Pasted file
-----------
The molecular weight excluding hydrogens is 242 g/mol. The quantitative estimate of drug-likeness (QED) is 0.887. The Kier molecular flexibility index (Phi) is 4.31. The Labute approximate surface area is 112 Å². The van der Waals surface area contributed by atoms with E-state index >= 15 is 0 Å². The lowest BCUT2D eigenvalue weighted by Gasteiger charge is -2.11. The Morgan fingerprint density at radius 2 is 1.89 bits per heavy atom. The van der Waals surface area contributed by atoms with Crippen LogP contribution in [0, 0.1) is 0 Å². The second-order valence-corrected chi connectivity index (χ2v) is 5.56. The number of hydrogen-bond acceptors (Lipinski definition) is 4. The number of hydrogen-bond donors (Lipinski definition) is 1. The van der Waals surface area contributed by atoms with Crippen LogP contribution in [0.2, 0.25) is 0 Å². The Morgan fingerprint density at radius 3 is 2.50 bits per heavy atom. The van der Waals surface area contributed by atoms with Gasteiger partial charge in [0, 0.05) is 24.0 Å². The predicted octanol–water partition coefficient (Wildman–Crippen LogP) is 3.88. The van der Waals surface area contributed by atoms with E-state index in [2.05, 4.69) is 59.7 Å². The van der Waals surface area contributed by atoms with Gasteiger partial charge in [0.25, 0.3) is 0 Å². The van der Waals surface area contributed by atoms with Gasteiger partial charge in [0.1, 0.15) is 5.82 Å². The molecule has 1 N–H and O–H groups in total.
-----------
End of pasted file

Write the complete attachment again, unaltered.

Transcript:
The molecular weight excluding hydrogens is 242 g/mol. The quantitative estimate of drug-likeness (QED) is 0.887. The Kier molecular flexibility index (Phi) is 4.31. The Labute approximate surface area is 112 Å². The van der Waals surface area contributed by atoms with E-state index >= 15 is 0 Å². The lowest BCUT2D eigenvalue weighted by Gasteiger charge is -2.11. The Morgan fingerprint density at radius 2 is 1.89 bits per heavy atom. The van der Waals surface area contributed by atoms with Crippen LogP contribution in [0, 0.1) is 0 Å². The second-order valence-corrected chi connectivity index (χ2v) is 5.56. The number of hydrogen-bond acceptors (Lipinski definition) is 4. The number of hydrogen-bond donors (Lipinski definition) is 1. The van der Waals surface area contributed by atoms with Crippen LogP contribution in [0.2, 0.25) is 0 Å². The Morgan fingerprint density at radius 3 is 2.50 bits per heavy atom. The van der Waals surface area contributed by atoms with Gasteiger partial charge in [0, 0.05) is 24.0 Å². The predicted octanol–water partition coefficient (Wildman–Crippen LogP) is 3.88. The van der Waals surface area contributed by atoms with E-state index in [2.05, 4.69) is 59.7 Å². The van der Waals surface area contributed by atoms with Gasteiger partial charge in [0.25, 0.3) is 0 Å². The van der Waals surface area contributed by atoms with Gasteiger partial charge in [0.1, 0.15) is 5.82 Å². The molecule has 1 N–H and O–H groups in total.